How to be pitch-perfect and get results (Part 2)By Lisa Goldsberry
October 8, 2014
Learn how to use your best commodity to capture media attention
We all know that getting positive press about your company can provide an instant boost to your name recognition and credibility. A lesser-known fact is how to actually get it.
The first thing you must do is to try not to be intimidated by the process. This becomes easier when you realize the basics about your relationship with journalists. You need exposure for your company, and that’s what they can give you. They need high-quality content, and you can provide it. In fact, that’s your best commodity. However, you should understand that you are in competition for media attention with every other company, so you have to make sure your content is packaged correctly to help your company rise above the clutter. PR can show you how.
Types of content that make great pitches:
A distinctive or first-of-its-kind business model
A product being introduced to a new market
Interesting characters or public figures – for example, your CEO can discuss how she leads and what drives the company’s vision
A pitch with a great community angle
A discussion of your company’s fascinating history or story, especially if you’ve been around for a while
Corporate social responsibility efforts
Entrepreneurs doing something exciting or revolutionary
Stories where someone learned a personal lesson
Stories that will elicit emotion from readers or viewers
Ideas that make life or business easier for consumers
How to find your company’s perfect pitch
Right now, some of you may be thinking that you don’t have anything close to the type of stories listed above. That doesn’t mean you’re out of luck, it just means you have to look harder. There are tactics you can employ to find the kind of pitches that will catch a journalist’s eye.
Reexamine the origins of your company. Do a little research if necessary to discover what was happening in the country or your area at the time your company was founded and what made your founder or CEO passionate enough to start a company. Was it a problem that needed solving? Was there a niche that wasn’t being fulfilled by anyone else? You can also find more exciting ways to tell your story. These are the types of facts you can highlight to garner attention.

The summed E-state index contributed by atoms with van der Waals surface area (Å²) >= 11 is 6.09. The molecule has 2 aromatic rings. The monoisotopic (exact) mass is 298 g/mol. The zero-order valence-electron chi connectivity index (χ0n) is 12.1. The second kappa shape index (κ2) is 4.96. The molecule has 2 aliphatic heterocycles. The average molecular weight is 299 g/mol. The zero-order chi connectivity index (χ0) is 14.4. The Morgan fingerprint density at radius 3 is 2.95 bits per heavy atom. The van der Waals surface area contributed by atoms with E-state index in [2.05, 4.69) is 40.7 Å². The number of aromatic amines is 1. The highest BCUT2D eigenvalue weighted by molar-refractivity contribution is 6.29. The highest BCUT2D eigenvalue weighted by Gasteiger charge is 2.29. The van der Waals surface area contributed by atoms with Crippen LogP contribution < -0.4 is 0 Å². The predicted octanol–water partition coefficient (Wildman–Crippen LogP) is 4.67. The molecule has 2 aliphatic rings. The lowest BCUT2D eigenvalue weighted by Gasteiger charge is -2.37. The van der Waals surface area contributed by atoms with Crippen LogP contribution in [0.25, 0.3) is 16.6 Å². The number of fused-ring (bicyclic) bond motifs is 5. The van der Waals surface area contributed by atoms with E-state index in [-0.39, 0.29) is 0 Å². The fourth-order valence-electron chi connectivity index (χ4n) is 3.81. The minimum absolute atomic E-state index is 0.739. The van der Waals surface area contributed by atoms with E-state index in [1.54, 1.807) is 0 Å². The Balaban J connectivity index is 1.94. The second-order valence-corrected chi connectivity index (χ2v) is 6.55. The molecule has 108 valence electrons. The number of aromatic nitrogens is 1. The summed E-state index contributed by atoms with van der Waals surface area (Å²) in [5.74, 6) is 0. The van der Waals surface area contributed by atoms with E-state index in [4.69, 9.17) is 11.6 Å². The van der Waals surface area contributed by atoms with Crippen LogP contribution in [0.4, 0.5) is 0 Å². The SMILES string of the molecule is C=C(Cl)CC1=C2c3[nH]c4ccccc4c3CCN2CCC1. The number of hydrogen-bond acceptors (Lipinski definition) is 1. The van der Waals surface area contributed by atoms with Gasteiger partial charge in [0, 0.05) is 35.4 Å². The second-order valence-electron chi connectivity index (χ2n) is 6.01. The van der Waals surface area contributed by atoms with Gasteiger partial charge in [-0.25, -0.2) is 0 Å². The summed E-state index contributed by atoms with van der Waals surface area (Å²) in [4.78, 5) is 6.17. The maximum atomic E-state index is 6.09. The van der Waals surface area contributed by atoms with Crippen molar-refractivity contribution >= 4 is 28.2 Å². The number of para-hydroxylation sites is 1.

Go back through past blog posts or internal publications to see if you can breathe new life into an old story. Perhaps there’s a different spin you can use, or maybe it now fits in with an upcoming trend when it didn’t before. If it hasn’t been reported on in more than a year, it’s worth another shot.
Look at opportunities you may have previously dismissed. For example, maybe you passed on a chance to sponsor a community group or speak at an event. These can be terrific ways to attract positive media attention.
Mistakes that can derail your pitch:
Sending information in a mass email addressed to no one in particular
Vague or ineffective headlines
Faking familiarity with the journalist – for example, making your email subject line, “Hey, John/Jane, let’s talk”
In many cases, journalists are quick to ignore pitches if they don’t come from a recognized source. This is where PR pros can be most valuable because they already have the connections and relationships with reporters and producers.
The best way to develop successful pitches is to let Axia do the work for you. We utilize these tactics and more to help your company catch the media’s attention and build lasting relationships with journalists. Download our e-book Learn Media Relations from the Media or contact us today to find out how we can generate positive news coverage that brings increased recognition and profitable exposure to your company.
Lisa Goldsberry is a writer for Axia Public Relations with more than 15 years of public relations experience. She specializes in business, higher education and technology PR. Connect with Axia Public Relations on Twitter @axiapr.
Featured image credit: BigStockPhotos.com
Topics: media relations, public relations
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